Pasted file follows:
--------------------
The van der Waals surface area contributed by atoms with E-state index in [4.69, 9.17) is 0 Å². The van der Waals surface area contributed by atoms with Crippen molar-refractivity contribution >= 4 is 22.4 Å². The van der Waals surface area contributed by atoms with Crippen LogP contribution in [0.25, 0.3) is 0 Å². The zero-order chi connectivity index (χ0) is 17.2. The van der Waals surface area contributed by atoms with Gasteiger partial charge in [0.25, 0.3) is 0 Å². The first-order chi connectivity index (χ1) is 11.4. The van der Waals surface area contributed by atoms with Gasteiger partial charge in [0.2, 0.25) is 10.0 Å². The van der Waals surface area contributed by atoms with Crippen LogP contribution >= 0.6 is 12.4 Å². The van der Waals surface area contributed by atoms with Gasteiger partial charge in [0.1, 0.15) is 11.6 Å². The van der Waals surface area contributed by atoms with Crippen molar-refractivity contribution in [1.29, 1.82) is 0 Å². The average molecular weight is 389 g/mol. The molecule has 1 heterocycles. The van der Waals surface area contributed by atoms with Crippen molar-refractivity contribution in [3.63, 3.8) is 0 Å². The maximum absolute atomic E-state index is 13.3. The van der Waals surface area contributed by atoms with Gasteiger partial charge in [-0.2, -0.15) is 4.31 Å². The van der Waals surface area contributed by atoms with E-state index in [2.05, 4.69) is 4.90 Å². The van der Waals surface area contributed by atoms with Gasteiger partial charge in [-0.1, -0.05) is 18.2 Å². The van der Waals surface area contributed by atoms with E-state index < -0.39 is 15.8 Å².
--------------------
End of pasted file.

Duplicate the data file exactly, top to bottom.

The van der Waals surface area contributed by atoms with E-state index in [4.69, 9.17) is 0 Å². The van der Waals surface area contributed by atoms with Crippen molar-refractivity contribution >= 4 is 22.4 Å². The van der Waals surface area contributed by atoms with Crippen LogP contribution in [0.25, 0.3) is 0 Å². The zero-order chi connectivity index (χ0) is 17.2. The van der Waals surface area contributed by atoms with Gasteiger partial charge in [0.25, 0.3) is 0 Å². The first-order chi connectivity index (χ1) is 11.4. The van der Waals surface area contributed by atoms with Gasteiger partial charge in [0.2, 0.25) is 10.0 Å². The van der Waals surface area contributed by atoms with Crippen LogP contribution >= 0.6 is 12.4 Å². The van der Waals surface area contributed by atoms with Gasteiger partial charge in [0.1, 0.15) is 11.6 Å². The van der Waals surface area contributed by atoms with Crippen molar-refractivity contribution in [1.29, 1.82) is 0 Å². The average molecular weight is 389 g/mol. The molecule has 1 heterocycles. The van der Waals surface area contributed by atoms with Crippen molar-refractivity contribution in [3.63, 3.8) is 0 Å². The maximum absolute atomic E-state index is 13.3. The van der Waals surface area contributed by atoms with Gasteiger partial charge in [-0.2, -0.15) is 4.31 Å². The van der Waals surface area contributed by atoms with E-state index in [2.05, 4.69) is 4.90 Å². The van der Waals surface area contributed by atoms with Gasteiger partial charge in [-0.1, -0.05) is 18.2 Å². The van der Waals surface area contributed by atoms with E-state index < -0.39 is 15.8 Å².